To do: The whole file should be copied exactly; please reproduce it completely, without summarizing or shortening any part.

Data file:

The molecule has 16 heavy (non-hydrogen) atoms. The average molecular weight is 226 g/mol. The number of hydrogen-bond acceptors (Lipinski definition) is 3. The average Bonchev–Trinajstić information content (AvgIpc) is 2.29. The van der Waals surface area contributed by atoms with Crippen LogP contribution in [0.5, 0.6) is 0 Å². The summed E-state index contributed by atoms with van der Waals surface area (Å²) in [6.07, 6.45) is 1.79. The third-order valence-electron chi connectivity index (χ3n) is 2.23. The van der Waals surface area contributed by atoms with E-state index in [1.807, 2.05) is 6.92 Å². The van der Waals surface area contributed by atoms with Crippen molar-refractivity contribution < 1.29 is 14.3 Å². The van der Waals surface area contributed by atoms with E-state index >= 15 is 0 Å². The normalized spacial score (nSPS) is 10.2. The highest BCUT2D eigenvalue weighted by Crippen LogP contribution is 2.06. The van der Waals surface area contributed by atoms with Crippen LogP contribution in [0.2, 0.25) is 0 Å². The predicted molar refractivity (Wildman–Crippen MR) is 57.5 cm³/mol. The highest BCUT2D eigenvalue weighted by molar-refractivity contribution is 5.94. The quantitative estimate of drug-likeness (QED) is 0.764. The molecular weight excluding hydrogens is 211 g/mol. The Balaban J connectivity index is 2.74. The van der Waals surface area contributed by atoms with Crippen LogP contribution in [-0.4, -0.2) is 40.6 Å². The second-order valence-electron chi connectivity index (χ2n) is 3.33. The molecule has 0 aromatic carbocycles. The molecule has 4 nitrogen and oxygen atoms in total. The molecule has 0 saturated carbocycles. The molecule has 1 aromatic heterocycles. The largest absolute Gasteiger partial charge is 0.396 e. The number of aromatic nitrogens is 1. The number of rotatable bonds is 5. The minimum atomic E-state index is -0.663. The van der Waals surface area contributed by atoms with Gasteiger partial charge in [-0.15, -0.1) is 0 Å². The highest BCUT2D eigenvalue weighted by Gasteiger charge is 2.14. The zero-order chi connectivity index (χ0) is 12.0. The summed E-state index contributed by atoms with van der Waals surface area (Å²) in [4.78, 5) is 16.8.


The molecule has 16 heavy (non-hydrogen) atoms. The average molecular weight is 226 g/mol. The number of hydrogen-bond acceptors (Lipinski definition) is 3. The average Bonchev–Trinajstić information content (AvgIpc) is 2.29. The van der Waals surface area contributed by atoms with Crippen LogP contribution in [0.5, 0.6) is 0 Å². The summed E-state index contributed by atoms with van der Waals surface area (Å²) in [6.07, 6.45) is 1.79. The third-order valence-electron chi connectivity index (χ3n) is 2.23. The van der Waals surface area contributed by atoms with E-state index in [1.807, 2.05) is 6.92 Å². The van der Waals surface area contributed by atoms with Crippen molar-refractivity contribution < 1.29 is 14.3 Å². The van der Waals surface area contributed by atoms with E-state index >= 15 is 0 Å². The normalized spacial score (nSPS) is 10.2. The highest BCUT2D eigenvalue weighted by Crippen LogP contribution is 2.06. The van der Waals surface area contributed by atoms with Crippen LogP contribution in [0.2, 0.25) is 0 Å². The predicted molar refractivity (Wildman–Crippen MR) is 57.5 cm³/mol. The highest BCUT2D eigenvalue weighted by molar-refractivity contribution is 5.94. The quantitative estimate of drug-likeness (QED) is 0.764. The molecular weight excluding hydrogens is 211 g/mol. The Balaban J connectivity index is 2.74. The van der Waals surface area contributed by atoms with Crippen LogP contribution in [-0.4, -0.2) is 40.6 Å². The second-order valence-electron chi connectivity index (χ2n) is 3.33. The molecule has 0 aromatic carbocycles. The molecule has 4 nitrogen and oxygen atoms in total. The molecule has 0 saturated carbocycles. The molecule has 1 aromatic heterocycles. The largest absolute Gasteiger partial charge is 0.396 e. The number of aromatic nitrogens is 1. The number of rotatable bonds is 5. The minimum atomic E-state index is -0.663. The van der Waals surface area contributed by atoms with Gasteiger partial charge in [-0.15, -0.1) is 0 Å². The highest BCUT2D eigenvalue weighted by Gasteiger charge is 2.14. The zero-order chi connectivity index (χ0) is 12.0. The summed E-state index contributed by atoms with van der Waals surface area (Å²) in [4.78, 5) is 16.8.